Playing Scrabble ruined me for impressive words. Starting out, you go for the long, sophisticated, creative sounding words – always seeking that holy grail of using seven tiles in one fell swoop of legerdemain. And you lose every time you play players with any sense.
There are two secrets to winning at Scrabble – use the double and triple word spaces, and bog down the board with tiny, irritating words that don’t give your opponents any foothold.
After a while, impressive words stop impressing.
When I was recently going through poems from the last year, I noticed something. My tastes have changed from what they once were. By natural inclination, I am loquacious. I like precision. I tend to employ the words people don’t use in conversation. I even tip my hat to jargon – enough to create the impression of familiarity with a field. It is a not-really-conscious childish motivation, but it is present. A leftover bad habit from my pseudo-academic work. These are my words; I don’t much alter them for different audiences. But the effect can be pretentious, pompous even.
Now I use simple words. Short words. Words without decoration. And I like them better; they are more true.
I teach English to speakers of other languages sometimes. They always have the idea that English has fewer words than their primary language. In fact the reverse is true, but their observation is valid. Most native English speakers use only a small fraction of our words. We understand far more; our reading vocabulary is considerably broader; but we think and speak every day in the same few words. Those words also tend to have meanings that vary with their contexts.
I still read many works of people who use decorative and nuanced words; I still love beautiful minds. (Not the movie – that scared the shit out of me, but the genuine thing.) But I have come to love simple words, short words, real words. I have come to rely on them almost exclusively.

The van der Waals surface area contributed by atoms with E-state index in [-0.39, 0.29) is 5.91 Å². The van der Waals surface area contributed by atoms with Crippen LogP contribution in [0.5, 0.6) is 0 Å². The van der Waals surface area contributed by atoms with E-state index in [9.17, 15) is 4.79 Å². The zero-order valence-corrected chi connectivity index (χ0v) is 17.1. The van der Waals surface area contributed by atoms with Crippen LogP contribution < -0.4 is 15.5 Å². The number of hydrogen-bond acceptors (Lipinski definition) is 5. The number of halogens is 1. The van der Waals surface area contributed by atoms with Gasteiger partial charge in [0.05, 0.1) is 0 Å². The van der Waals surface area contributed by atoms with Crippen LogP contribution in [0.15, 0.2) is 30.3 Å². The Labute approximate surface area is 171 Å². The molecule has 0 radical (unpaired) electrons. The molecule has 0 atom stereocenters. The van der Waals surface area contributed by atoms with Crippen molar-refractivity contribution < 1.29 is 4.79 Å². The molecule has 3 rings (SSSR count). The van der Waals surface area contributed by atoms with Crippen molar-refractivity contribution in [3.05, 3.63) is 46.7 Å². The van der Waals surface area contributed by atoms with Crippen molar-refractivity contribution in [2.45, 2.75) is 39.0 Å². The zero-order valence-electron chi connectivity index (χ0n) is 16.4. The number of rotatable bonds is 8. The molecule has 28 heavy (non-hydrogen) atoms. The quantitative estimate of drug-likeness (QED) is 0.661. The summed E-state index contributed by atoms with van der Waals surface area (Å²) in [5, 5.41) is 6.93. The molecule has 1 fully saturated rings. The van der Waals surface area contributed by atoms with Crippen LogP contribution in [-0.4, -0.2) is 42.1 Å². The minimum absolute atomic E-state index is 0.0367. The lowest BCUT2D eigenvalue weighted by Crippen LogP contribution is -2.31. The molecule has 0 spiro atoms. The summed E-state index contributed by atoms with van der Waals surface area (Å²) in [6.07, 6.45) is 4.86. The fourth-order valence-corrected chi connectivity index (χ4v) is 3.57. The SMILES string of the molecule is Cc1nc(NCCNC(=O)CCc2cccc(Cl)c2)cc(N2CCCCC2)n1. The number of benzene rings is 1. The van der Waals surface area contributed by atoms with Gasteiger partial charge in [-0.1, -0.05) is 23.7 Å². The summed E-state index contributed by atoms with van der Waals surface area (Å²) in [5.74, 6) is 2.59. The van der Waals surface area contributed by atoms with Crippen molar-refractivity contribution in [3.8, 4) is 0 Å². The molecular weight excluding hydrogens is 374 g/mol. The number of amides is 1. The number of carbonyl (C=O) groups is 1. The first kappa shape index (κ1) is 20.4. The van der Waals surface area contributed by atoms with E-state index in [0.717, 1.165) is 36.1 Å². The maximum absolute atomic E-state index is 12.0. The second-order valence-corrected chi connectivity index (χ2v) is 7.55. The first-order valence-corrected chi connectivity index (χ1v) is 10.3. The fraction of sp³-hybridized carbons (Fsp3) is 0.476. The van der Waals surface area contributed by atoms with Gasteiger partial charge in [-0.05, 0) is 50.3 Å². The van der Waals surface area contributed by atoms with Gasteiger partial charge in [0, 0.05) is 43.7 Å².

This is a matter of taste, not choice; my taste has changed. But if I were to try to explain it, I would say this:
Most of the poems I write have abstract ideas, feelings, senses, forbodings – things difficult to clothe in words. The harder it is to put a thing into words, the more important small, simple words become. The problem with nuance and subtlety is that the abstract stays abstract. Without meaning to, I express what I intend in ways that are clear only to me.
Simple words have familiarity; they are like old friends, the furniture in your house, the trees in your backyard. You know them as well as know yourself. If you can put an idea in those terms, that idea is yours. If a hearer can hear an idea in those terms, the hearer is more likely to own it.
Every word you use summons all its history and associations – both to you and to your hearers. Small, simple, plain, short words have so many associations that they tend to cancel and become universal. What you give up in precision, you make up for in genuine communication.
It is harder to lie in simple words. You simply utter a falsehood – easy enough. But you lose ‘plausible deniability’. Most of the games we play in relationships depend on provoking a response while maintaining the appearance of innocence. If you convey malice in simple terms, you can’t deny it. (You can, but no one will believe you.) Most times, nuance and subtlety and decoration are disguises for shit. They offer ways to say both no and yes. They dissemble.
Ultimately, simple words are peaceful. They are uncomplicated. It’s not about simple living, but about clarity. They have their own substance, and they have their own stillness. They are as reassuring as breaths and heartbeats.